CAPE CANAVERAL, FLORIDA (REUTERS) - A SpaceX rocket ship blasted off from Florida on Wednesday (Sept 15) carrying a billionaire e-commerce executive and three less-wealthy private citizens he chose to join him in the first all-amateur crew spaceflight to orbit Earth.
The quartet of amateur space travellers, led by the American founder and chief executive of e-commerce firm Shift4 Payments Jared Isaacman, lifted off just before sunset from the Kennedy Space Centre in Cape Canaveral.
A SpaceX webcast of the launch showed Mr Isaacman, 38, and his crewmates - Ms Sian Proctor, 51, Ms Hayley Arceneaux, 29, and Mr Chris Sembroski, 42 - strapped into the pressurised cabin of the gleaming white SpaceX Crew Dragon capsule, dubbed Resilience, wearing their helmeted black-and-white flight suits.
Thumbs-up were on display as the capsule streaked into the Florida sky perched atop one of the company's reusable two-stage Falcon 9 rockets. The Crew Dragon capsule, fitted with a special observation dome in place of its usual docking hatch, reached orbit almost 10 minutes after the 8.03pm EDT (8.03am Singapore time on Thursday) blast-off.
The rocket's first-stage booster, after separating from the spacecraft's top half, descended back to Earth and touched down safely on a landing platform on a drone ship in the Atlantic Ocean. The ship is affectionately named Just Read The Instructions.
Amid cheers heard in SpaceX's mission-control centre as the spacecraft climbed to nearly 200km above Earth, Mr Isaacman read a statement thanking everyone who made possible a journey "right to the doorstep of an exciting and unexplored frontier, where few have come before and many are about to follow".
"The door is open now, and it's pretty incredible," he said.
Within three hours the capsule had reached its final cruising orbital altitude of just over 585 km - higher than the International Space Station or Hubble Space Telescope, and the furthest any human has flown from Earth since NASA's Apollo moon program ended in 1972, according to SpaceX.
At that height, the Crew Dragon will circle the globe once every 90 minutes at a speed of some 27,360kmh, or roughly 22 times the speed of sound.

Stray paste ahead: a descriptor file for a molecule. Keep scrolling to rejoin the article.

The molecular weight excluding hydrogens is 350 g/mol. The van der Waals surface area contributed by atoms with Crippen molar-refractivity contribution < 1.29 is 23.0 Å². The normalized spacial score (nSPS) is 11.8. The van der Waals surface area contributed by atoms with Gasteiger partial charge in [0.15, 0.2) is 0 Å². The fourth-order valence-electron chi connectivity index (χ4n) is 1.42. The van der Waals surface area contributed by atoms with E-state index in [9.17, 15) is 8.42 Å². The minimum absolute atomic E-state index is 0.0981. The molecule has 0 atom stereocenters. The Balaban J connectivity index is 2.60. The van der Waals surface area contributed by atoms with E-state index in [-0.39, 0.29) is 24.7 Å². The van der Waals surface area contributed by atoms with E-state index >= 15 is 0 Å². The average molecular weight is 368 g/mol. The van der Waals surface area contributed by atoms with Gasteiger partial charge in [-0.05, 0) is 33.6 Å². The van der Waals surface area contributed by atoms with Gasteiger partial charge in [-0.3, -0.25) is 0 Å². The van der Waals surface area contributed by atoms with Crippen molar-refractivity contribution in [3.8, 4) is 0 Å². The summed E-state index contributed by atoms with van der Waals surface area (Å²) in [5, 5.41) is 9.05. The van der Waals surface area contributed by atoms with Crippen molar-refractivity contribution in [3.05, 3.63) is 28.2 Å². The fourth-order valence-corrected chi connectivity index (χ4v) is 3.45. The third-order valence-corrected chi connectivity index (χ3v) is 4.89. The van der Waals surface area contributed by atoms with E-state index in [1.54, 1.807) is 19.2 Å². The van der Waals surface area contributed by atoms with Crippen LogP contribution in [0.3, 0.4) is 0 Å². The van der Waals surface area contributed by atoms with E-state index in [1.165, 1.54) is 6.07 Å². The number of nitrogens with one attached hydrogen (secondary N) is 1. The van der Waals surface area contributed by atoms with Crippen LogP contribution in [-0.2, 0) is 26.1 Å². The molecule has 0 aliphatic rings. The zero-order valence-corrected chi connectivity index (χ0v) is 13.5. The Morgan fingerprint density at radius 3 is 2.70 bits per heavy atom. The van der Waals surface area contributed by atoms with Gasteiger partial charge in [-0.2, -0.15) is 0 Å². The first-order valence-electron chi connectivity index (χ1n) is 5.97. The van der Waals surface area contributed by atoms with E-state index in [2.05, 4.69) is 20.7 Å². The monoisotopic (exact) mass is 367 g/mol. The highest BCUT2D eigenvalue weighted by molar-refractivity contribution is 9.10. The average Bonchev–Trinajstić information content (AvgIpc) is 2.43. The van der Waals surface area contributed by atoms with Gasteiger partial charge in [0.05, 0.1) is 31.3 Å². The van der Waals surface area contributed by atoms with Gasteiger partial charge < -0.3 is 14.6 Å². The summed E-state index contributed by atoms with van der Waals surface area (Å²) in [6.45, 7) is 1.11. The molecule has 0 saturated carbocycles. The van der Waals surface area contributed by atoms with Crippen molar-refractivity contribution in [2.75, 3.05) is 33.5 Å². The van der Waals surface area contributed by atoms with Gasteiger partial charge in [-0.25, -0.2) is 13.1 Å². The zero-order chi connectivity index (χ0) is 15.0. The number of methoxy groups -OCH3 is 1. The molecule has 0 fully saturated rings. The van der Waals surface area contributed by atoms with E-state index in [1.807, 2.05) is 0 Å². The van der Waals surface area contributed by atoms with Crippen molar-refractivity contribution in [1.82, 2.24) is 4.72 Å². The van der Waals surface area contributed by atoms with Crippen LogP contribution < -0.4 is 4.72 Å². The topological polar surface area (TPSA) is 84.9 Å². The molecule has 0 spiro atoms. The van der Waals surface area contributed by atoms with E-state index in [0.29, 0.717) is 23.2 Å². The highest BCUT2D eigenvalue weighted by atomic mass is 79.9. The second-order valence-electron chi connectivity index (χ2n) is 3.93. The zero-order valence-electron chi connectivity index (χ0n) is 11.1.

The flight, the first crewed mission headed to orbit with no professional astronauts along for the ride, is expected to last about three days from launch to splashdown in the Atlantic, mission officials said.
It marked the debut flight of SpaceX owner Elon Musk's new orbital tourism business, and a leap ahead of competitors likewise offering rides on rocket ships to customers willing to pay a small fortune for the exhilaration - and bragging rights - of spaceflight.
The National Aeronautics and Space Administration (Nasa), which had a government-run US monopoly over spaceflight, has embraced the burgeoning commercialisation of rocket travel.
In a Twitter message posted shortly before Wednesday's launch, the space agency said: "#Inspiration4 embodies our vision for a future in which private companies can transport cargo and people to low-Earth orbit. More opportunities to fly = more opportunities for science."
The SpaceX mission is called Inspiration4 and was conceived by Mr Isaacman mainly to raise awareness and support for one of his favourite causes, St Jude Children's Research Hospital, a leading paediatric cancer centre in Memphis, Tennessee.
Mr Isaacman paid an undisclosed sum to fellow billionaire Mr Musk to send himself and his three crewmates aloft. Time magazine has put the ticket price for all four seats at US$200 million (S$268 million).
Rival companies Virgin Galactic and Blue Origin inaugurated their own private-astronaut services this summer, with their respective founding executives, billionaires Richard Branson and Jeff Bezos, each going along for the ride.
Those suborbital flights, lasting a matter of minutes, were short hops compared with Inspiration4's spaceflight profile.
SpaceX already ranks as the most well-established player in the burgeoning constellation of commercial rocket ventures, having launched numerous cargo payloads and astronauts to the International Space Station for Nasa. Two of its Dragon capsules are docked there already.
The Inspiration4 crew has no part to play in flying the spacecraft, which will be operated by ground-based flight teams and onboard guidance systems, even though two crew members are licenced pilots.
Mr Isaacman, who can fly commercial and military jets, has assumed the role of mission "commander", while Ms Proctor, a geoscientist and former Nasa astronaut candidate, has been designated as the mission "pilot". Rounding out the crew are "chief medical officer" Arceneaux, a bone cancer survivor turned St Jude physician assistant, and mission "specialist" Sembroski, a US Air Force veteran and aerospace data engineer.
The four crewmates have spent five months in rigorous preparation - in altitude fitness, centrifuge (G-force), microgravity and simulator training, emergency drills, classroom work and medical exams.
Inspiration4 officials have said the mission is more than a joyride.
While in orbit, the crew will perform a series of medical experiments with "potential applications for human health on Earth and during future spaceflights", the group said in media materials.
Biomedical data and biological samples, including ultrasound scans, will be collected from crew members before, during and after the flight.
Ms Arceneaux is overseeing the onboard medical experiments. She made history as the youngest American launched into space and the youngest among just over 550 humans to reach Earth orbit thus far, according to SpaceX.